We are all aware that the economics of today have been severely hampering efforts of asset-intensive facilities to manage their maintenance costs. Many organizations have trimmed maintenance staff and at the same time expect the maintenance management to do more work with fewer resources.

The modern buildings of the city skyscrapers.

Ultimately, facilities that have cut staff will slip into a reactive maintenance mode. Reactive maintenance means that maintenance, capital budgets and larger maintenance projects are not being planned. The lack of planning can cripple an organization as the increase in reactive maintenance fails to set aside the proper resources (time and money) for planned projects. Postponing that turbine overhaul or forgoing the roof replacement for one more year is just a gamble that decision makers hope won’t come back to haunt them.

In addition, a reactive maintenance approach consumes more and more resources for emergency or unplanned maintenance work as a result of neglected asset care. The end result is cash flows become unnecessarily strained placing the organization in a band-aid mode. Replacing the band-aid is rework and a waste of money if the work order could have been done right the first time.

Maintenance Planning Tools

Even if your facility has fallen down the reactive maintenance trap there is a way to dig out of the hole. The most important step is for the facility maintenance manager to take a step back and plan. Yes, the word planning strikes terror in the heart of a hands-on-manager, but unless you take a step back and think through your needs, there is little hope that you can stem the tide of reactive maintenance or convince senior management to return your lost headcount.

Maintenance planning is more than assigning whoever is on duty to fix reported problems. Planning covers the asset care needs for the now, the short term, the long term and the extended future. Good planning also has a degree of flexibility to ensure the proper handling of unplanned maintenance. Basic planning guidelines will include:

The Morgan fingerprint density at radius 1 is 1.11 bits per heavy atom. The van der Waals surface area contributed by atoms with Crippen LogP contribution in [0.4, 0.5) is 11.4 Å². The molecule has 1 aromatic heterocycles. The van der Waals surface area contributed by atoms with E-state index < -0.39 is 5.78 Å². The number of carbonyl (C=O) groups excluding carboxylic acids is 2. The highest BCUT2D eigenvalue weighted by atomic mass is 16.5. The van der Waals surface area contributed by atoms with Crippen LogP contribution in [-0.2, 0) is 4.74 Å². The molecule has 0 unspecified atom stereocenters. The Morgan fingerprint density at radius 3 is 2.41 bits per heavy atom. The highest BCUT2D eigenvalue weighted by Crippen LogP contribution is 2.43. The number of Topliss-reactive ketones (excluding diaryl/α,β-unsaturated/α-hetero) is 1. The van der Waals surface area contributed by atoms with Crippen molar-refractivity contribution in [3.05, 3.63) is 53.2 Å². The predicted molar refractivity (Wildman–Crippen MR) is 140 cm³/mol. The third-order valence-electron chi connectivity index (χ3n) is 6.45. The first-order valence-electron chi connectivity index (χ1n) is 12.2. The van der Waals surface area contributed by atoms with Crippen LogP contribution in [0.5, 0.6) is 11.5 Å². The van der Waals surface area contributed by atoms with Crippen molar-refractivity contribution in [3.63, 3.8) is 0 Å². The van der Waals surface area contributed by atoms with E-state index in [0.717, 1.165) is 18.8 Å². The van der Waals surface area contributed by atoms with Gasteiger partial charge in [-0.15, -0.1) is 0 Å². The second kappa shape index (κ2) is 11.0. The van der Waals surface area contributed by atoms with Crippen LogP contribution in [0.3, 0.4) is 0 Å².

• The understanding of all your available resources. What staff is available, what tools are available such as a CMMSEAMsystem, handheld devices, spreadsheets or pencil and paper?
  • Forecasting the workload expected to be needed in the next 3,6,9 and 12 months and figuring out how to get it all done within your budgetary constraints.
  • Forecasting major asset projects. These are projects that may require considerable manpower as well as an understanding of the workflow through the organization.
  • Forecasting major capital repairs/replacements. These are repairs or replacements where the cash outlay can be capitalized (depreciated over time) according to the financial standards used by the company. For very expensive assets capital expenditures may require loans or other financing options. Unanticipated capital expenses make everyone in the company look bad.

The accuracy of planning is only as good as the inputs used. Asset managers must base their projected needs upon asset knowledge, knowledge of how the asset is being used, the projected use of current assets and the expected growth plans of the organization.

For example, how many times has asset XYZ been repaired, what was the cause, what was the outcome, what parts were needed, what was the cost, who did the work? This information is then used to project labor, parts, major repairs and/or capital replacements. It can also be used to identify the areas where preventive maintenance can actually lower labor needs by reducing the amount of repairs needed for common failure reasons.

Collecting and storing the information for maintenance planning is the first real test of management. Common excuses for not having the right information include;

  • We don’t have the time – translation – We are not organized.
  • I want my staff doing real work, not paperwork – translation – We don’t have the right tools.
  • We don’t track that information – translation – We are in big trouble when senior staff retire as too much knowledge is concentrated in too few people.
  • The Manufacturer said it would last 10 years so that is when it will need replacement – translation – We need help!

The EAM/CMMS Light At the End of the Tunnel

How do facility managers juggle the need for better asset and maintenance management against the constraints of a tight budget, a shortage of manpower and an ever increasing amount of reactive work orders?

The short answer is facility managers and executives have to first understand that lower labor cost, lower energy bills, fewer major repairs, better budgets and accurate capital analysis will only happen if their organizations have the right tools, the training to use them and the patience to implement them correctly.

Software tools such as an Enterprise Asset Management (EAM) system or Computerized Maintenance Management Software (CMMS) can help automate manual processes, increase proactive maintenance practices and enhance planning and budgeting for large projects or capital expenditures.

“A modern CMMS is an excellent tool for maintenance management to budget for projects and better control costs.”

Source: David Berger, P.Eng

The decision to purchase an EAM is a catch-22 for many organizations. Often the question raised is how can we afford a new expense at a time when we are bleeding so much? Instead, the question that should be asked is how do we stop the bleeding and get back into the game? An EAM or CMMS is no longer an option for companies, it is an instrument of survival.